An aging widow from New York City follows her daughter to Los Angeles in hopes of starting a new life after her husband passes away.
The film opens with Marnie, newly transplanted to Los Angeles in the wake of her husband’s death, marveling via voiceover at all the City of Angels has to offer. The light! The space! The Grove! (For the uninitiated, that’s an outdoor mall that Marnie, not inaccurately, compares to Disneyland’s Main Street.)
When she’s not actually with daughter Lori, Marnie’s calling to give live updates of her comings, goings and everything in-between. “Did I tell you about this new Beyonce song?” she asks at one point, proceeding to hold the phone up to the car radio so Lori can hear.
Marnie’s other hobbies include trying to recruit dates for her daughter, who recently has been dumped by her actor boyfriend (Jason Ritter), and doling out heaps of unsolicited advice (and not just to Lori — one scene finds her cheerfully dispensing reproductive tips to women at a baby shower).
When Lori, a screenwriter, leaves for a shoot in New York, she delivers the blow every over-involved parent dreads: “I think it’s time we set some boundaries.” So Marnie takes her meddling skills elsewhere, putting them to more transparently altruistic use: she helps a young Apple Store employee (Jerrod Carmichael) study for his exams, fills an old woman’s hospital room with gifts and plans a big fat lesbian wedding for one of Lori’s friends (Cecily Strong). Marnie also strikes up a romance with a sweet retired cop (J.K. Simmons), whom she meets cute when she inadvertently wanders onto a movie set.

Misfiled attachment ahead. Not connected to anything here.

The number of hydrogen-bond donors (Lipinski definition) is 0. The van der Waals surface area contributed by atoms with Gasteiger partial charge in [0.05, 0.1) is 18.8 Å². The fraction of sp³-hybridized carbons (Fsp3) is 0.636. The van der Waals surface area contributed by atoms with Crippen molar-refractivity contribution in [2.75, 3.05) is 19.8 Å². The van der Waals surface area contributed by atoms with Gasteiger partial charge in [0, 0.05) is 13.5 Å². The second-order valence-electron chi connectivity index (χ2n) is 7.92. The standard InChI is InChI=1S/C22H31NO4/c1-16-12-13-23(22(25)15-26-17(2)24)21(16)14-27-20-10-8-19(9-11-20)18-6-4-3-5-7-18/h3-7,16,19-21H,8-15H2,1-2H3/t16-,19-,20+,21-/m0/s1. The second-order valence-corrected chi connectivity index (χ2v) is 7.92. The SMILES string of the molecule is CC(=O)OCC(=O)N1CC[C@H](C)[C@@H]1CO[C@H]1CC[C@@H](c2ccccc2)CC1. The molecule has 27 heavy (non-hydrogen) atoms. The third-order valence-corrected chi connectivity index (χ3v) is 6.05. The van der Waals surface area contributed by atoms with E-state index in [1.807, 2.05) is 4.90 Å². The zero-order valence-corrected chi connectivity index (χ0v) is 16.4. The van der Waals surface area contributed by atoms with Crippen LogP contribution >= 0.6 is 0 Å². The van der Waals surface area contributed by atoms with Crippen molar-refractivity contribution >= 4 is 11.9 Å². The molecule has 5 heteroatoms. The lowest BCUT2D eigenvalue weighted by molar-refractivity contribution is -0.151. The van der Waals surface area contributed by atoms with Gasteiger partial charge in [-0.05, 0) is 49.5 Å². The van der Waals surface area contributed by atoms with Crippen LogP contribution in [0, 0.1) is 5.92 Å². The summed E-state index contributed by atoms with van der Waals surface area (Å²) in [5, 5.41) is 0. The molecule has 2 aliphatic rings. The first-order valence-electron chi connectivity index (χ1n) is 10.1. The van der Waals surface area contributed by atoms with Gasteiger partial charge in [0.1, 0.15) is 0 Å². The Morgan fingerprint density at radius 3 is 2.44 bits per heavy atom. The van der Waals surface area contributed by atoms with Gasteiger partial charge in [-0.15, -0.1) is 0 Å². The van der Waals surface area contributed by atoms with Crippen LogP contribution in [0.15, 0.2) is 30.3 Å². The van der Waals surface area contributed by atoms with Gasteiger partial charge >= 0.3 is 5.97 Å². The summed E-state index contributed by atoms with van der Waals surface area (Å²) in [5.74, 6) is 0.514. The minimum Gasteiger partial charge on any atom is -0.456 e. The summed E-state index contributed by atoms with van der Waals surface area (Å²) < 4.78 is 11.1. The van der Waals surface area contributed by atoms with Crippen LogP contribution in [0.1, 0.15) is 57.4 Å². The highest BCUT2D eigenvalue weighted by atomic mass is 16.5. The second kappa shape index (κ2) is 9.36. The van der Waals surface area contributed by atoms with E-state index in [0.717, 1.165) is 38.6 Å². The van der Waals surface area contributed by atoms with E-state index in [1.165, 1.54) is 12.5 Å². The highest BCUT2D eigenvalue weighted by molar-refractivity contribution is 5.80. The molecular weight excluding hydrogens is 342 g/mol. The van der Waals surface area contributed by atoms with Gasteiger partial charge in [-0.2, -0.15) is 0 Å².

Directed by: Lorene Scafaria
Starring: Rose Byrne, Billy Magnussen, Susan Sarandon, J.K. Simmons, Lucy Punch, Cecily Strong, Amy Landecker, Megalyn Echikunwoke, Laura San Giacomo, Jason Ritter, Sarah Baker, Casey Wilson
Screenplay by: Lorene Scafaria
Production Design by: Chris L. Spellman
Cinematography by: Brett Pawlak
Film Editing by: Kayla Emter
Costume Design by: Annie Bloom
Set Decoration by: Karuna Karmarkar
Music by: Jonathan Sadoff
MPAA Rating: PG-13 for brief drug content.
Studio: Sony Pictures Classics
Release Date: April 22, 2016